04 December 2011

Painting zombies [Tutorial]

A couple of days ago I was asked how I paint my zombies for Incursion/Secrets of the Third Reich. I had, like 2-3 years ago, posted a very brief rundown of paints involved and the order of applying those paints. However I think a step-by-step tutorial is better and perhaps easier to follow.

First I should comment about the look of my zombies, they are as mentioned used for Incursion/SoTR. In that universe zombies are created by a biological weapon known as "V-Gas". This gas is the main reason most units in those games sport a gasmask. An important detail in the background for the V-gas is that it only affects the living, or those who have just recently died and who still have a pretty intact brain and nervous system. Decomposing dead are just too far gone to be re-animated.

So I wanted zombies that looked somewhat fresh, doing some ghoulish research on the internet I saw that newly deceased bodies suffer from discoloration and swelling that sets in before it actually starts to rot. So I wanted that bruised discolored look on my zombies as well. And that is why they are painted the way they are painted and not more grey/green/whatever color zombies have been painted in by other people on the internet.

List of paints that you need for the skin alone:
Mechrite red (GW Foundation)
Devlan mud (GW Wash)
Thraka Green (GW Wash)
Leviathan Purple (GW Wash)
Tanned Flesh (Vallejo)
Dwarf Flesh ( Vallejo)
Elf Flesh (Vallejo)

Paints I use for blood are old out of production GW inks "Red Ink" and "Flesh wash" which I mix.

Tip: This is a fast method of painting skin and works very well in a "production line" painting situation. Especially as it involves a couple of washes. Painting 5-10 models at a time will allow you to wash each model from nr 1 - nr 10 and go back to the starting model which should be dry by now and apply the next step.

Step 1,

Prime the model black, and paint all the skin areas in Mechrite red, then wash the skin areas with a generous amount of Devlan mud.

Step 2

Apply Tanned flesh, leave the deep shading from the Devlan mud visible in cracks and tight spots for the sake of contrast. Now apply the Dwarf Flesh, use a bit of creativity here - don't simply cover the previous layer of flesh to a 100%. Leave some Tanned Flesh visible here and there. Paint the zombie flesh layers "rougher" and with much more contrast between the layers than you would paint a normal model.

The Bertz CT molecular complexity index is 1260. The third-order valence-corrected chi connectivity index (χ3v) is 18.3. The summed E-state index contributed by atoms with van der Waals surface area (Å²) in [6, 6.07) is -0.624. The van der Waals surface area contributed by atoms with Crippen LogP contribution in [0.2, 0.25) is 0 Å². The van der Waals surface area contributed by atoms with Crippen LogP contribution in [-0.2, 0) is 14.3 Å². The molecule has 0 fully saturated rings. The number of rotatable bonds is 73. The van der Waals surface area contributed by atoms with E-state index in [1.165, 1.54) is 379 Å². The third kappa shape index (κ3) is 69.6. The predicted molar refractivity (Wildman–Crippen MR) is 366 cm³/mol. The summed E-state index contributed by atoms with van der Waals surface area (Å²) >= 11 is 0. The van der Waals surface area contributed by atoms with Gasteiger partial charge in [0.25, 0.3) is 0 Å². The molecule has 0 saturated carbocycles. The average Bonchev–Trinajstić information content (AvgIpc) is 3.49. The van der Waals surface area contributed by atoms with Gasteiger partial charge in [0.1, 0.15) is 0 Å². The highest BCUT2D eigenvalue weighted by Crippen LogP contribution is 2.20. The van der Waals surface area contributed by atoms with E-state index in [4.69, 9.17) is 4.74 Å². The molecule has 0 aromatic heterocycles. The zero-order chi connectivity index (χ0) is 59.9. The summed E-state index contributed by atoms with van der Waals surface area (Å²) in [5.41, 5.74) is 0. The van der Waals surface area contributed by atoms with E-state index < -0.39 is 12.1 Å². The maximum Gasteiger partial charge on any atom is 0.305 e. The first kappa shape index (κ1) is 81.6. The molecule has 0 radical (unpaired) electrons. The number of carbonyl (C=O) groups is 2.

Step 3

Time for the second wash, Thraka green - watered down to something like 50-50. You want to create a shading in the cracks to darken the Devlan mud wash while also adding the first layer of discoloration to the flesh.

Step 4

Now take Elf flesh and pick out details with a bit more effort. Fingers, bones, cheeks, brows, ears muscles etc. You don't have to be very precise, just as during step 3 the goal is to create a contrast between the previous layers and this most recent one. You want to see all 3 layers of flesh and still have a bit of green discoloration.

Intestines, lungs, brains but also bones and such should be left alone as they are - so don't touch them with the Elf Flesh.

Step 5

Final step, a wash of Leviathan purple. Just as with the Thraka green wash you need to add some water to thin this one down or else it will darken the flesh too much. Experiment a little, 25-50% Wash and 50-75% water depending on how dark/light you want your zombies to be. This model was washed with a mix of aproximately 40% wash 60% water.
Step 6

Once dry it could still be glossy in places, I actually prefer my zombies to have this somewhat slimy and sticky look to their skin. Now you can proceed to painting everything else, like clothes, eyes and teeth. Save the blood for last. I paint bones with Vallejo Bonewhite and the eyes with Vallejo Dead White.

The end result is just down below. As mentioned this method is rather fast. And you don't need to be an expert painter to pull this off since you could be a bit "sloppy" between the layers of skin and the washes will still fix that most of the time. Just make sure you have sufficient contrast between the layers to make the zombies really stand out in a gory way.


  1. Nice Tutorial. Would be cool if you could post this over at our Zombie Forums


  2. Brummie, if you want - you can copy/paste this entire tutorial on your forum as long as you add a link back to this blog. I can't seem to enter the forum without registering and I'm already registered on so many forums that checking them all daily is quite a chore.

  3. Great tutorial mate, I'll be sure to use it for my Incursion Zeds!

  4. I saw that a new body of the deceased suffering from color and swelling that sets before it actually starts to rot. So I wanted to look discolored bruises on my zombies as well.


  5. Posted a link to your tutorial at my blog here:

  6. Thanks Paul! Very kind of you :-)

  7. Great tutorial. I've Just picked up some Tharkka Green to add some new tones to me zombie flesh, thank you.

  8. Your stuff always looks so professional, and yet you produce in high volume too. Thanks for the tutorial!


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